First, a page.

Hurdles to Solar in the AR: "The Montgomery County Planning Department is hearing from potential solar project applicants that utility approval is one of the largest hurdles to effectively implementing community solar in the county. Cooperation with the power distribution companies and the ability to connect to the grid are the two primary drivers for not receiving timely approvals and construction of approved projects. Planning staff have been told there are issues with responsiveness, communication, and overall desire to implement additional solar from utility companies in general."
"Grid interconnection is the other major obstacle impacting utility approvals in the county. The local power circuits need to have the available capacity to absorb new electric generation and, in many areas, that capacity does not exist"
"Montgomery Planning believes these hurdles that delay or deny utility approvals represent the largest obstacle to implementing our collective solar goals, and zoning and land use regulation may likely have little if any ability to remedy these issues."
"Montgomery County takes its responsibility to contribute to the state’s solar goals seriously and will continue to aggressively strive to assist the state in meeting our collective renewable energy goals by promoting solar projects on up to 1,800 acres, which equates to approximately 2% of all land in the county’s precious Agricultural Reserve.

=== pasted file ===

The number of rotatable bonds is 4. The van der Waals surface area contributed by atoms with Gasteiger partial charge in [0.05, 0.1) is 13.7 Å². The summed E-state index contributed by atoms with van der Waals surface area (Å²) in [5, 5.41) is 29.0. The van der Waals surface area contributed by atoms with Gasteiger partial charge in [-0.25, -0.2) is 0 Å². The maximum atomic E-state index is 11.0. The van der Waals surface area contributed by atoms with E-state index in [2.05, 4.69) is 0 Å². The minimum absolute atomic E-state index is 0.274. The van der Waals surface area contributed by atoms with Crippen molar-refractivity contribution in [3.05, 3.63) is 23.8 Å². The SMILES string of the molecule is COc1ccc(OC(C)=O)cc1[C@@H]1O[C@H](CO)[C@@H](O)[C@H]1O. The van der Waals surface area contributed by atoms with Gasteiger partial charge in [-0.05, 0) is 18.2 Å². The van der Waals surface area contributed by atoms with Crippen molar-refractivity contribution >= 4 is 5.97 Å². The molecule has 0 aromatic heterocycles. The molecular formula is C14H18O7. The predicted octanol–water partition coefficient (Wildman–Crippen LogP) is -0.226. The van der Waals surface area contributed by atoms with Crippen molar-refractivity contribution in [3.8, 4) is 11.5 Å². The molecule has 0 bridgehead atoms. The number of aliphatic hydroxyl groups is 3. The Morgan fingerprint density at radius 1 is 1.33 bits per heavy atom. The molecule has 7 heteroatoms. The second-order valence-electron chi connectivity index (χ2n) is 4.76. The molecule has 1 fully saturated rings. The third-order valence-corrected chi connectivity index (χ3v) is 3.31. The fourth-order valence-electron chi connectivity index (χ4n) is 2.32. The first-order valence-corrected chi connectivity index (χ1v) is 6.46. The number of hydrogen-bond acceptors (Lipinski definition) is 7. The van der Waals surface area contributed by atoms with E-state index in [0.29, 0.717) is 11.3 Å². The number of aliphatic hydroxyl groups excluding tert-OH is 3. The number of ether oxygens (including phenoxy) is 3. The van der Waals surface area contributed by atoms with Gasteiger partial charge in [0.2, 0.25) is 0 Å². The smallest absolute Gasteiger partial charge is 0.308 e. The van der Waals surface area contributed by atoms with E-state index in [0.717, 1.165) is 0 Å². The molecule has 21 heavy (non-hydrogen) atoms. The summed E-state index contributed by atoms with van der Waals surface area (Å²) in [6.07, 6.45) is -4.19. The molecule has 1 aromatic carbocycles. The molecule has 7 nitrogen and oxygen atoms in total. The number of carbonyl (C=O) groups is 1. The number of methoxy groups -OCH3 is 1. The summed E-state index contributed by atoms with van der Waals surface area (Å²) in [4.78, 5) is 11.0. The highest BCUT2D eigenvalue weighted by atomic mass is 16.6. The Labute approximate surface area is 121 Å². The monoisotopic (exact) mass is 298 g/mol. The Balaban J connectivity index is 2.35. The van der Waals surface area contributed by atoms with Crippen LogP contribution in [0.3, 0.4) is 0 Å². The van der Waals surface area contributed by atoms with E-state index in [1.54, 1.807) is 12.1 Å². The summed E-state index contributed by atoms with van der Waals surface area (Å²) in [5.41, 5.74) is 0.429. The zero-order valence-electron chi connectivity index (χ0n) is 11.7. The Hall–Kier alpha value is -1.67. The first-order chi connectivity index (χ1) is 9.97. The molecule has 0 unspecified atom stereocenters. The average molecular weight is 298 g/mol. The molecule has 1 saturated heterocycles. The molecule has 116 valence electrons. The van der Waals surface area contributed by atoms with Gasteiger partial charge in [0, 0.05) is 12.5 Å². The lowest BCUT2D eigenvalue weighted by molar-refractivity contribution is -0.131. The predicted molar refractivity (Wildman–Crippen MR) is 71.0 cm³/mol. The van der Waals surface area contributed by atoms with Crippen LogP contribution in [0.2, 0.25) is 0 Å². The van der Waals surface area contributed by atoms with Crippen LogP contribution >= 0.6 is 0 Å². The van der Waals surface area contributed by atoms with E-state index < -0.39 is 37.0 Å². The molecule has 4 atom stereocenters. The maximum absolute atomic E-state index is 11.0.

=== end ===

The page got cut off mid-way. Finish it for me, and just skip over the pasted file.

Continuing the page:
The standards and process for solar facilities in the AR Zone Impact Report of Montgomery County Solar Collection Systems in the AR Zone 12 and other zones reflect that commitment, while preserving agriculture as the primary use in the Agricultural Reserve. As stated previously, Montgomery County’s Agricultural Reserve is a prized and valuable resource. It is a significant economic driver in terms of commodity farming, food systems, and agritourism, and provides opportunities for diverse communities to access and remain in farming."
Since that time, a number of solar installations in the Reserve have been approved through the county's conditional use process, many others that would meet county approval standards are waitlisted as large scale utilities work through capacity issues - a roadblock outside the county's purview.
The situation is the same in other counties. Because local governments are charged with the protection of local resources many counties have put similar regulations into place to balance twin goals - renewable energy and farmland, forest and water protection.
However, this Fall the Public Service Commission -Maryland's regulatory body for utilities including energy and transportation - is considering preempting carefully crafted County policies and processes to approve large scale solar arrays where the state deems necessary.
So far the PSC has held a comment period as they consider how to move forward. The new Montgomery planning director, Jason Sartori, submitted comments that succinctly explain the approval process in MoCo and the detriment to the County's 40 year commitment to the Ag Reserve that would come from bypassing the current reasonable process.
Stay tuned for more on this evolving issue.
- Webinars for going solar for farms, homes and businesses from MCA, the Office of Ag and the County Green Bank
- "Solar will be sited with care in the Reserve" Background on the ZTA that passed in early 2021